Eleanor Rigby  picks up the rice in the church where a wedding has been , lives in a dream,

waits at the window wearing the face that she’s kept in a jar by the door.  What is it for?  

 

Father Mackenzie, writing the words of a sermon that no one will hear; no one comes near. 

 Look at him working, darning his socks in the night when there’s nobody there.  What does he care?

 

Eleanor Rigby died in the church and was buried along with her name. Nobody came.

Father Mackenzie, wiping the dirt from his hands as he walks from the grave.  No one was saved.

 

All the lonely people, where do they all come from?

All the lonely people where do they all belong?

 

  

She’s a strange girl; pretty in a child like way.  She dresses in a frock and big boots, she collects smooth pebbles that she skims on canals, works in a cafe in Montmartre and lives by herself in an apartment block with other lonely people, Raymond, an artist with brittle bones, who constantly retouches his copy of Renoir’s ‘Le dejeuner des canotieres’, Madeleine,  the concierge abandoned by her husband who escaped with his mistress to South America, the greengrocer, Collignon, who bullies his assistant, and the stewardess who is rarely there but leaves her cat for Amelie to care for.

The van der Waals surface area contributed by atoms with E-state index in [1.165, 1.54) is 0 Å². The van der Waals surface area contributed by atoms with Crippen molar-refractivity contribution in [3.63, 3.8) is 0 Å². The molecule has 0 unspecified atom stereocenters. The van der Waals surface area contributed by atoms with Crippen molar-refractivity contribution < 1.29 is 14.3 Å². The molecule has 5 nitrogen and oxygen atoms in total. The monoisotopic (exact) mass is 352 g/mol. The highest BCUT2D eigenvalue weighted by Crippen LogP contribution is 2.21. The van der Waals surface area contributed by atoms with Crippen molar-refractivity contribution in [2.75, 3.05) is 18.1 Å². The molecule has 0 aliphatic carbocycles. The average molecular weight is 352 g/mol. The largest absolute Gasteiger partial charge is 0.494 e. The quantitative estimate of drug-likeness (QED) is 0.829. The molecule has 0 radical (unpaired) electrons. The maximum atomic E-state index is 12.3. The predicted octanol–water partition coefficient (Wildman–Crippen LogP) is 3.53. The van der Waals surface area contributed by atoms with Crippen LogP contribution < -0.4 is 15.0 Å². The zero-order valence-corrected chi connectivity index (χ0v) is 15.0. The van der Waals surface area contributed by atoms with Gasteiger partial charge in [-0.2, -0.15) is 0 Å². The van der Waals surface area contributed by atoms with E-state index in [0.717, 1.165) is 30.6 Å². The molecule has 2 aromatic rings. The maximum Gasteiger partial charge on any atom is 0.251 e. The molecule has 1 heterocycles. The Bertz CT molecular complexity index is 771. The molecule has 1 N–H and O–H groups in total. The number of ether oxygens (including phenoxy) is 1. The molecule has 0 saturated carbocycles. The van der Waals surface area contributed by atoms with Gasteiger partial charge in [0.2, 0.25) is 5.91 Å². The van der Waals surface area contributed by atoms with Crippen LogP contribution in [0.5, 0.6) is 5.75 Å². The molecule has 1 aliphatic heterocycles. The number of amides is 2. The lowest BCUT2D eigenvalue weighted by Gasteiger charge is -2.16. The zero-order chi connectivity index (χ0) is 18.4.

Amelie is quiet and introspective; she keeps herself to herself.  She lives in her own world.  Her mother, who was always afraid of what might happen,  was killed upon emerging from Notre Dame by a Quebecois, who committed  suicide by leaping off the tower.   Her father, a surgeon, cold and clinical, builds a shrine in the garden topped by the garden gnome her mother hated.  He decided many years ago that Amelie had a heart complaint because her heart raced whenever he listened to it through his stethoscope.  She didn’t.  It was just that she craved her father’s affection and these weekly examinations were the only contact she had with him.  Deprived of emotional contact all her life,  Amelie grew up wary of society.

Her life changed on the 29th August 1997.  The radio was on when the news  broke of Princess Diana’s tragic death in the tunnel by the Seine.   Amelie was in the bathroom.  The top fell off the perfume bottle she was holding, rolled across the floor and dislodged a tile at the bottom of the wall.  Amelie knelt down, felt in the gap behind the tile and pulled out a rusty tin containing childhood treasures; the photograph of a footballer, a model of the winner of the Tour de France, a toy racing car.  Amelie recognised the emotional significance of her discovery and was determined to find the owner and return his memories, but she can’t reveal herself.   So she concocts the elaborate device of ringing the phone booth he is passing so that he finds the box she has left there for him.  This instigates her mission in life, to help others cope with their loneliness by a clandestine series of good deeds,  each conducted indirectly with quirky imagination and providing her with a  secret social connection.